[Haskell-cafe] |> vs. $ (was: request for code review)

Brian Hulley brianh at metamilk.com
Mon Mar 6 15:43:41 EST 2006

Shannon -jj Behrens wrote:
> I find "ctx |> currTok |> tokenType" to be more readable than
> "tokenType $ currTok $ ctx" because you're not reading the code in
> reverse.  That's my primary complaint with "." and "$".  That's
> especially the case when I'm spreading the code over multiple lines:
> -- Translate a C type declaration into English.
> translate :: String -> String
> translate s =
>   s |>
>   createParseContext |>
>   readToFirstIdentifier |>
>   dealWithDeclarator |>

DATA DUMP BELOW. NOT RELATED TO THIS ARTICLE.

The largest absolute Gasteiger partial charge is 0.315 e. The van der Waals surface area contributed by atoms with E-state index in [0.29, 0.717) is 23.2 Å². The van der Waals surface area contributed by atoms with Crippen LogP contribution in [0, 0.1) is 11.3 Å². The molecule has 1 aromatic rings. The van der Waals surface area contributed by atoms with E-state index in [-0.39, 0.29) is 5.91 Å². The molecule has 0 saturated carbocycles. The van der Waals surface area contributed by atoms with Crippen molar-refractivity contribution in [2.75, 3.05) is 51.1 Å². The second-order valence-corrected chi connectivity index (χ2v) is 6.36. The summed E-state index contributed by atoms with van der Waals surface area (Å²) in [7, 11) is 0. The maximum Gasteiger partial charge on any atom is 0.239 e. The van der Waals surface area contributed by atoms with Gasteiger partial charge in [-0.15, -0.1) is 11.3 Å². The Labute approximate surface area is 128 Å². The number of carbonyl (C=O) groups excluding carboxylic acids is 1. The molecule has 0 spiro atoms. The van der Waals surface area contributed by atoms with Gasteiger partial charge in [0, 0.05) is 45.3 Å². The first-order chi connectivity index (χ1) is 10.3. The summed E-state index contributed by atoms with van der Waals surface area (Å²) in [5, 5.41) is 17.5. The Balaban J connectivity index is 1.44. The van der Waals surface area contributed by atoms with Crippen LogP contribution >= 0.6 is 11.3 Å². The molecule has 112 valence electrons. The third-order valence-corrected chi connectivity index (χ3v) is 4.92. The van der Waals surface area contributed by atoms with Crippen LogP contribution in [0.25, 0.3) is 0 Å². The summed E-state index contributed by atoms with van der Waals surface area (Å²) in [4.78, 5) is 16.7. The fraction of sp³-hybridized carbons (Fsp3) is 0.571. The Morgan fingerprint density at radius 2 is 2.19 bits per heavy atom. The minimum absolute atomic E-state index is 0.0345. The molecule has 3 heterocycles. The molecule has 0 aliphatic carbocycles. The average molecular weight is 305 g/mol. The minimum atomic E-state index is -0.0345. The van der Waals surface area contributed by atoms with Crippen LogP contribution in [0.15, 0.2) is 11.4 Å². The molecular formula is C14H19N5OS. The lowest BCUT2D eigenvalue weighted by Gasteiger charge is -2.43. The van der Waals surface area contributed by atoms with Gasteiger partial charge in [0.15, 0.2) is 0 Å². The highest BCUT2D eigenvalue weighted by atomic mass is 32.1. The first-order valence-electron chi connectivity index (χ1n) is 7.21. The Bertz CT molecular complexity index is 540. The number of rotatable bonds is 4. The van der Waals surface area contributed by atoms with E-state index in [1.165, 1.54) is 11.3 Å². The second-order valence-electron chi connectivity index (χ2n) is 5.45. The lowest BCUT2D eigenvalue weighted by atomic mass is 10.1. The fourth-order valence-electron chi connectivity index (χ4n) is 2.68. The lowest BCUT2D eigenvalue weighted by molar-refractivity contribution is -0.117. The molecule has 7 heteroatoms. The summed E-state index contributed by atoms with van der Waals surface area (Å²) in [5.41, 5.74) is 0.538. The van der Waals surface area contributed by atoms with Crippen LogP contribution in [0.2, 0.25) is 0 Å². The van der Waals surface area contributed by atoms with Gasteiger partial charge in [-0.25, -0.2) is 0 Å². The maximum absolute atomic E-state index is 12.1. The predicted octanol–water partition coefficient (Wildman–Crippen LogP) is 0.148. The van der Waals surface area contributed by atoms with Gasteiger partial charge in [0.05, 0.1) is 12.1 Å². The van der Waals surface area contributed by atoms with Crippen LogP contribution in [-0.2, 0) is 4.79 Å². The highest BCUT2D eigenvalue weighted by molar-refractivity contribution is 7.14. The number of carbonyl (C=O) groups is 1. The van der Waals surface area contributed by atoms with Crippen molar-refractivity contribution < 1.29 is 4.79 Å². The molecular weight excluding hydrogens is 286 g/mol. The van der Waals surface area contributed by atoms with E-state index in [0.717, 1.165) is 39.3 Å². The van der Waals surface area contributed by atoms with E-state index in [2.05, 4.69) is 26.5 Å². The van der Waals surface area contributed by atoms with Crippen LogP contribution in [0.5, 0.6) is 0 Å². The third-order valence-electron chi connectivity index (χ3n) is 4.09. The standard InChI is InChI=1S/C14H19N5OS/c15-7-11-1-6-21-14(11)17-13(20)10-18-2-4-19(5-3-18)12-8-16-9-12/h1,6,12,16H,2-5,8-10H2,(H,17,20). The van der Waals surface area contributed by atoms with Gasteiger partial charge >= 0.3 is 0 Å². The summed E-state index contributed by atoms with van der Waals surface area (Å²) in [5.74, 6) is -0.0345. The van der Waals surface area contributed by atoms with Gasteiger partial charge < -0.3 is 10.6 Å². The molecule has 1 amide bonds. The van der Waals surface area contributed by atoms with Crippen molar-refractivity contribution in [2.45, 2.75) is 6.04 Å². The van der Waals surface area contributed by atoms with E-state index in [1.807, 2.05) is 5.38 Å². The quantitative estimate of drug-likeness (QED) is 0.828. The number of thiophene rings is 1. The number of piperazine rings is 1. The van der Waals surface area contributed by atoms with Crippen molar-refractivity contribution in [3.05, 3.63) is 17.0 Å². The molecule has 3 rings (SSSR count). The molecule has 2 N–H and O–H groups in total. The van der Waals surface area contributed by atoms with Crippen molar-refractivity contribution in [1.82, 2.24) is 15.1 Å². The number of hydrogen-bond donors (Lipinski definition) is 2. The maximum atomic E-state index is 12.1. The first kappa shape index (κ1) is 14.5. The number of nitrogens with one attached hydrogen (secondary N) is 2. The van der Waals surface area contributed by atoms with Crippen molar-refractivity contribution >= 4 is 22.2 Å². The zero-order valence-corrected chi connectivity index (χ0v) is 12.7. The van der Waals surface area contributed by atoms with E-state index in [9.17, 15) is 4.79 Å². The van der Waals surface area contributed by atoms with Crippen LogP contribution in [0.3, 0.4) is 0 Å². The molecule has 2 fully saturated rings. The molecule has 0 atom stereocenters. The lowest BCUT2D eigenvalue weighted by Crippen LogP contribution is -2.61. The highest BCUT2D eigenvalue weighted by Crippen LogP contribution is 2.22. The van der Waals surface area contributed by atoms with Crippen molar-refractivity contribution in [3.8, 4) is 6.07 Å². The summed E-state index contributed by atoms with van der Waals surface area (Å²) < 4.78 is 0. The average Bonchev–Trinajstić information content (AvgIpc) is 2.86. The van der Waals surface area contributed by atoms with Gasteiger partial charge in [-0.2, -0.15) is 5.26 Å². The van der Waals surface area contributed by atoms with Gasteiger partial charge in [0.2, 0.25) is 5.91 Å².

>   consolidateOutput

If you were wanting to be able to deal with exceptions/ errors etc during 
the translation process, you'd usually use a monad (Haskell's version of a 
pipe), in which case the operations could still be read left to right eg:

translate :: (Monad m) => String -> m String
translate = do

So while . and $ are useful for combining functions together in parts of a 
program, and are consistent with the idea that the function always comes 
first followed by its argument, the top level (at least) would usually be 
monadic and hence not require |> to get left-to-right readability. I've 
copied the links on monads below from a previous post by Jared:


Regards, Brian. 

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